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Effects of atrioventricular asynchrony on platelet activation: implication of thromboembolism in paced patients


Objective To investigate the platelet activation in different modes of pacing in patients implanted with dual chamber rate adaptive pacemaker (DDDR) for bradyarrhythmias, and to explore the possible underlying mechanism of the higher thromboembolic incidence in single chamber ventricular rate adaptive (VVIR) pacing.

Design Platelet activation was determined in chronically paced patients during three different pacing modes (VVIR, DDD, and DDDR) in a randomised crossover fashion.

Setting—Pacemaker clinic at a university teaching hospital.

Patients—15 patients with complete heart block, mean (SD) age 63 (10) years, and 12 patients with sick sinus syndrome, mean age 68 (9) years, implanted with DDDR pacemakers.

Main outcome measures Platelet activation was assessed by measuring the plasma concentrations of platelet factor 4 (PF4) and β thromboglobulin using an enzyme linked immunosorbent assay (elisa). Mean log plasma PF4 and β thromboglobulin values were compared in paced patients during different pacing modes and with control.

Results Compared with controls, patients paced in DDDR, DDD, and VVIR modes had higher mean log plasma concentrations of PF4 (0.90 (0.32), 0.92 (0.29), and 1.12 (0.33)v 0.61 (0.29) log IU/ml, all p < 0.05, respectively) and β thromboglobulin (1.55 (0.20), 1.59 (0.16), and 1.71 (0.18)v 1.40 (0.12) log IU/ml, all p < 0.05, respectively). In paced patients, VVIR pacing was associated with higher plasma concentrations of PF4 and β thromboglobulin than either DDDR or DDD pacing (all p < 0.05). There was no significant difference in plasma PF4 and β thromboglobulin between patients with complete heart block and sick sinus syndrome in the corresponding pacing mode. Holter monitoring showed no difference in mean pacing rate and occurrence of cardiac arrhythmias to account for the increased platelet activation during VVIR pacing. There was no relation between the percentage of ventricular pacing on Holter during DDDR, DDD, and VVIR modes and the log mean plasma concentrations of PF4 (r = 0.002, 0.001, and 0.001, respectively, all p > 0.05) and β thromboglobulin (r = 0.007, 0.01, and 0.001, respectively, all p > 0.05).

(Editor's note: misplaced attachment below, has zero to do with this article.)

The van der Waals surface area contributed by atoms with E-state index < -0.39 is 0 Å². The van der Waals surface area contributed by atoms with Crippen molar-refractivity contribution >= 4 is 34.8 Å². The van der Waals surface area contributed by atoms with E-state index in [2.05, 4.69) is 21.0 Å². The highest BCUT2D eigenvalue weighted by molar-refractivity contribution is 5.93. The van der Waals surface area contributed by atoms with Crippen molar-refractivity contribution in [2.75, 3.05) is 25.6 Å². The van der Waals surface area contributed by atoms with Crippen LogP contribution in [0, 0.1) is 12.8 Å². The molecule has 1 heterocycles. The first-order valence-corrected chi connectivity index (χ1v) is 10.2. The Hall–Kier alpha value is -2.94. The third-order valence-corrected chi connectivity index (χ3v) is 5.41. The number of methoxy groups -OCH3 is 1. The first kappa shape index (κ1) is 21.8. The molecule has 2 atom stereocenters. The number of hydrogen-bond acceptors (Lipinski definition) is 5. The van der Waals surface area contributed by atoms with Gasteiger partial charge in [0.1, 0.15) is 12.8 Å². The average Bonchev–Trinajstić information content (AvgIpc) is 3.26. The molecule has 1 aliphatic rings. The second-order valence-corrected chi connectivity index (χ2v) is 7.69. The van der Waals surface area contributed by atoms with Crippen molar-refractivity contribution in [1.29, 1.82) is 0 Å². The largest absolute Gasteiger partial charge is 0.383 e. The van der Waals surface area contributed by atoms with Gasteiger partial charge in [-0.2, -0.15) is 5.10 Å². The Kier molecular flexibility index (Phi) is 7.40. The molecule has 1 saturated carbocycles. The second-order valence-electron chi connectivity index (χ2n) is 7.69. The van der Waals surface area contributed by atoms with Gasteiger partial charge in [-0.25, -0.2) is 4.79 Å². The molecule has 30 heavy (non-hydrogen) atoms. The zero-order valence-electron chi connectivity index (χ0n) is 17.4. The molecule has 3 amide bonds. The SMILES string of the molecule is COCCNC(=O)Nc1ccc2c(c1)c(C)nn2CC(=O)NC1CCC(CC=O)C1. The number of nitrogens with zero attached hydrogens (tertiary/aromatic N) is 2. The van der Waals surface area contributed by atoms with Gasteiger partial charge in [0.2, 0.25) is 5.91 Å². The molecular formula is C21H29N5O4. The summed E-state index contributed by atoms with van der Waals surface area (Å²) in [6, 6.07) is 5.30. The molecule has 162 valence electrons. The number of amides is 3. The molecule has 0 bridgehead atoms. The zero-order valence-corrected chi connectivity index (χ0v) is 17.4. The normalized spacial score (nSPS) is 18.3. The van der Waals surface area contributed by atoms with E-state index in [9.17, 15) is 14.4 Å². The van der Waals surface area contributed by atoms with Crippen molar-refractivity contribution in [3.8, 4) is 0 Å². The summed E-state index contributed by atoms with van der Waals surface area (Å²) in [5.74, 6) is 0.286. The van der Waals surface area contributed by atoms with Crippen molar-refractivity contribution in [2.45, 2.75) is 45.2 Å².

Conclusions—Single chamber ventricular pacing was associated with enhanced spontaneous systemic platelet activation compared with physiological dual chamber pacing. This was related to the loss of atrioventricular synchrony rather than to the underlying cause of bradycardia, lack of rate response, or coexisting arrhythmia. This abnormality may be associated with increased thromboembolism and was correctible by an appropriate pacing mode prescription and possibly antiplatelet treatment.

  • pacing
  • thromboembolism
  • platelet activation

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